What is the treatment for DRESS syndrome?

There are no specific treatment guidelines, and some of the treatments are controversial.

·         Cessation of all potentially offending agents and avoidance of re-exposure to similar agents

·         Supportive care

·         Exfoliative dermatitis

o   IVF, replete electrolytes, nutritional support

·         Severe organ involvement

o   Systemic corticosteroids have been used successfully, but have not been evaluated in randomized trials

o   IV N-acetylcysteine for drug-induced hepatitis

o   IVIG has been used but remains controversial

 

Case 1 Continuation: The patient was admitted to the hospital with a diagnosis of suspected DRESS syndrome. The patient was started on methylprednisolone 80 mg IV q 8 hours and diphenhydramine 25 mg IV prn. The patient’s rash improved with residual patches on her feet and arms. A repeat CBC showed a WBC count of 0.6 and platelet count of 92, which improved by day three to 6.5 and 123, respectively. The patient was discharged on day four with a steroid taper and outpatient follow-up instructions.

 

Case 2 Continuation: Five days after the initial ED visit, the patient returned via EMS after being found unconscious. He was in asystole on presentation. Labs were remarkable for a platelet count of 38 and a WBC count of 12 with an eosinophil count of 720 cells/μL and 10% atypical lymphocytes. He was in acute renal failure (Cr 1.3) and acute liver failure (AST 1737, ALT 1619) with a coagulopathy (PT 70.4, PTT >230, fibrinogen < 60, and a D-dimer>20). Blood cultures were negative. He was placed on ECMO, and pronounced dead 24 hours later. The outpatient skin biopsy reported findings consistent with DRESS syndrome, and the autopsy revealed eosinophilic myocarditis.

 

Conclusion: DRESS syndrome is a rare but potentially life-threatening condition with an estimated mortality rate of 10 percent. Suspicion must be high because it may present as a spectrum of nonspecific clinical and laboratory findings.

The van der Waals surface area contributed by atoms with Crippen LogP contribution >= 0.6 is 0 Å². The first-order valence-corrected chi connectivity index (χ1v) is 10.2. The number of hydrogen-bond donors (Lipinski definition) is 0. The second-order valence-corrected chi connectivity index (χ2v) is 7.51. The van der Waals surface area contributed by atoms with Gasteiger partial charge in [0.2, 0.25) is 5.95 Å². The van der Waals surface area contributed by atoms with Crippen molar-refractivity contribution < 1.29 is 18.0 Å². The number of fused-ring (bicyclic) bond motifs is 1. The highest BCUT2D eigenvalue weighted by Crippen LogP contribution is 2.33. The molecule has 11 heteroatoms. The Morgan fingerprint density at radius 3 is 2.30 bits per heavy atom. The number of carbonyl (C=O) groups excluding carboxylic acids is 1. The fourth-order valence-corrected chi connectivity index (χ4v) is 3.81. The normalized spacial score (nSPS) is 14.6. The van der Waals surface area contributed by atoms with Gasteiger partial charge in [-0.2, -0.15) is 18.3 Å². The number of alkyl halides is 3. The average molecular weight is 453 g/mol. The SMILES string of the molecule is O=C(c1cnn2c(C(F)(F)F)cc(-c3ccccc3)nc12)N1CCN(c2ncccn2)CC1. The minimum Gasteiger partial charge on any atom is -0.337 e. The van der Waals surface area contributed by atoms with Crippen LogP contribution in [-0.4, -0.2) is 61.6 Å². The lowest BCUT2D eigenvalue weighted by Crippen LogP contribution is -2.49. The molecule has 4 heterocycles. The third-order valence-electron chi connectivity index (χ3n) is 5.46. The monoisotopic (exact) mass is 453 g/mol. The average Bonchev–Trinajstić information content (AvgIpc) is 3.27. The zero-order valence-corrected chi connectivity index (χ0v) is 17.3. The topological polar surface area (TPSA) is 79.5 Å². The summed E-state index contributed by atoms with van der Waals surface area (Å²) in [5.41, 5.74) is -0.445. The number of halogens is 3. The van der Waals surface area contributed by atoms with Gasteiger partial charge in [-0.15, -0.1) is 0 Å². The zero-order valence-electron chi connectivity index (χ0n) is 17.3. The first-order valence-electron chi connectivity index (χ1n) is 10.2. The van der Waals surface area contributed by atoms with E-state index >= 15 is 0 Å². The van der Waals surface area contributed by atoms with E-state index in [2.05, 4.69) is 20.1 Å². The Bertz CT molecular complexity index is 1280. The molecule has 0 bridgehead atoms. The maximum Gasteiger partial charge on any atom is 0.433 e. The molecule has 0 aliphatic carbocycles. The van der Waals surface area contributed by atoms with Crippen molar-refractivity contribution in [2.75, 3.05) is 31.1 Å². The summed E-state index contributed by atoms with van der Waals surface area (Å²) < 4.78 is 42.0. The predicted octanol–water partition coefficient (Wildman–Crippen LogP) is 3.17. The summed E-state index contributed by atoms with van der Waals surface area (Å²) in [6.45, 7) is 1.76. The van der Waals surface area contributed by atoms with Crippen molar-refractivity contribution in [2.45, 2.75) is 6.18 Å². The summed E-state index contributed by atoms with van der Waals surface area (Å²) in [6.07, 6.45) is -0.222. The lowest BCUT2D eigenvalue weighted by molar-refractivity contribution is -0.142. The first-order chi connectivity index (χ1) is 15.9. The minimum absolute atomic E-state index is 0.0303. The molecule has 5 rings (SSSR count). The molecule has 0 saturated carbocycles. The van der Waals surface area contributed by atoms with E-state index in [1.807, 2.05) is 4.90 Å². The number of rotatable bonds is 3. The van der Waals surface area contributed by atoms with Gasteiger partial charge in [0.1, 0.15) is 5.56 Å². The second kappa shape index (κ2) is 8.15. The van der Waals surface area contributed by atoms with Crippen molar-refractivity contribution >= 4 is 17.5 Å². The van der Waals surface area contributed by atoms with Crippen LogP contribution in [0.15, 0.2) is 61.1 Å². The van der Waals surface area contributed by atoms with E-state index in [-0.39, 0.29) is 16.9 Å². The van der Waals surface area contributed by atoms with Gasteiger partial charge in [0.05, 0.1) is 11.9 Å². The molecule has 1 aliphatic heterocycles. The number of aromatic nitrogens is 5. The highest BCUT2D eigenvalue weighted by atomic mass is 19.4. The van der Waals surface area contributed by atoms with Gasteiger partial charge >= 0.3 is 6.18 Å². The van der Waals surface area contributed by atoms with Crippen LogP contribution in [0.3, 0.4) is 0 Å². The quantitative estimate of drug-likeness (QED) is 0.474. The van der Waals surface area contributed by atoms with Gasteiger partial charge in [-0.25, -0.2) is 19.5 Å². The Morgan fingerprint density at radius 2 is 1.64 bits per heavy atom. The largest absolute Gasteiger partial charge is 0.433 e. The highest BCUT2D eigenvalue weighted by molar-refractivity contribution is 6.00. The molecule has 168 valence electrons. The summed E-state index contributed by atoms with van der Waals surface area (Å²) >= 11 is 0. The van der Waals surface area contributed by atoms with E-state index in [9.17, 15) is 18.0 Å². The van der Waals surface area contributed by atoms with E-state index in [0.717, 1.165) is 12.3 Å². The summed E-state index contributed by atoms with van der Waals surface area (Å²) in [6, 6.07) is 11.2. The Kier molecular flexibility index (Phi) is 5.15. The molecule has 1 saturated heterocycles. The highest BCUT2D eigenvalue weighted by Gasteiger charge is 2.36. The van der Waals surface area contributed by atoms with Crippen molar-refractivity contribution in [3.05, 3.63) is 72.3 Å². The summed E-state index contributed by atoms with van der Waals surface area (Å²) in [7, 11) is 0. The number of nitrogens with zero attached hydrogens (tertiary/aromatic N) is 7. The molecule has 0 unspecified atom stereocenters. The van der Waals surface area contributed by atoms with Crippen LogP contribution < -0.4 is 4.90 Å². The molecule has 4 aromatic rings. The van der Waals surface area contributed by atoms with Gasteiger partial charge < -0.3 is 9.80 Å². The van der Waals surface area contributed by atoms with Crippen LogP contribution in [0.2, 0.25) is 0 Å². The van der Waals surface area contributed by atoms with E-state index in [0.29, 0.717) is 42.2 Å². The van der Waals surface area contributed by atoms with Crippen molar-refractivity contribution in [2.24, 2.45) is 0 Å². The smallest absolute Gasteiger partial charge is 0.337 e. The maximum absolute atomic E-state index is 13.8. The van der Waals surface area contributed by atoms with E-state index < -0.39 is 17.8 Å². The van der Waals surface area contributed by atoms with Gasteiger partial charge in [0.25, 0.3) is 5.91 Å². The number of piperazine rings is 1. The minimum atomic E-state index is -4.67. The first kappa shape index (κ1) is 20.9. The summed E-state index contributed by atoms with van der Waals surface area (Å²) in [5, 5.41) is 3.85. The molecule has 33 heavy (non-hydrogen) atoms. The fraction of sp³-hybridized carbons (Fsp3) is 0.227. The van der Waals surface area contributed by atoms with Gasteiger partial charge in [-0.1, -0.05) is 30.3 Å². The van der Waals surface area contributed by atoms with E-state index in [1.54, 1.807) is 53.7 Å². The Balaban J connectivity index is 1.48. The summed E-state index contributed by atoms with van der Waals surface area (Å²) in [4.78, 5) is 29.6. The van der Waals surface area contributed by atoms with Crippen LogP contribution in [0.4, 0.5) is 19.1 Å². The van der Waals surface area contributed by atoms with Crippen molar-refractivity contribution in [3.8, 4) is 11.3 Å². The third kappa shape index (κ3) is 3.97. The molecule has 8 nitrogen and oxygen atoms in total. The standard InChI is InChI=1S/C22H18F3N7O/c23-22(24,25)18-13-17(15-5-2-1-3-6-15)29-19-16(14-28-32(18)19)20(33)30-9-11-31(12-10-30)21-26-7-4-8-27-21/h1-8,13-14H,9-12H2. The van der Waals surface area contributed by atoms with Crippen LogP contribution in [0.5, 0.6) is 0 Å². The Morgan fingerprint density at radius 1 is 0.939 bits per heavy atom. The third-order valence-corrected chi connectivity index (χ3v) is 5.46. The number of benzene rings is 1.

Monday, June 23, 2014

A 58-year-old man presented unresponsive following a seizure at home. His brother stated that he became progressively confused over the course of a few hours and then started shaking. EMS reports tonic-clonic seizures that resolved following administration of 5 mg of midazolam IM.

The patient was unresponsive and hyperthermic on arrival. He was intubated for airway protection, covered with ice packs, and administered normal saline intravenously. His rectal temperature is 41.9˚C (107.4˚F), blood pressure is 94/45 mm Hg, heart rate is 160 beats/minute, and the respiratory rate is 16 breaths/minute with an oxygen saturation of 96% on 100% FiO2. The skin is diaphoretic with no signs of trauma. The pupils are 3 mm in diameter and reactive. He has no response to noxious stimuli, and his reflexes are 1+ bilaterally. The remainder of the exam is unremarkable.

The brother reveals that the patient has been prescribed olanzapine, tizanidine, diflunisal, and gabapentin, and he had recently used cocaine. Of note, the ambient temperature on this mid-July day is 89°F.

His initial ABG demonstrates a pH of 7.28, CO2 of 41.5, pO2 of 140.6, HCO3 of 19, and lactate of 6.1. His CPK is 2,038 with a troponin of 9. The patient is in acute renal failure with a creatinine 3.1. A urinary drug screen was positive for benzodiazepines and cocaine. Non-contrast head CT is unremarkable.

What is the differential for toxin-induced hyperthermia?

Managing Toxin-Induced Hyperthermia

  • Prehospital and hospital preparation
    • Undress patient and cover in ice and water-soaked sheets.
    • Hospitals must be adequately prepared with ice packs or tepid water and cooling fans.

  • Initiate aggressive correction of body temperature.
    • Monitor core temperature with rectal, esophageal, or bladder probe.
    • Lower the body temperature within the first hour.
      • Higher morbidity and mortality occurs in patients where cooling is delayed and temperatures stay above 38.9˚C (102.2˚F) for more than 30 minutes.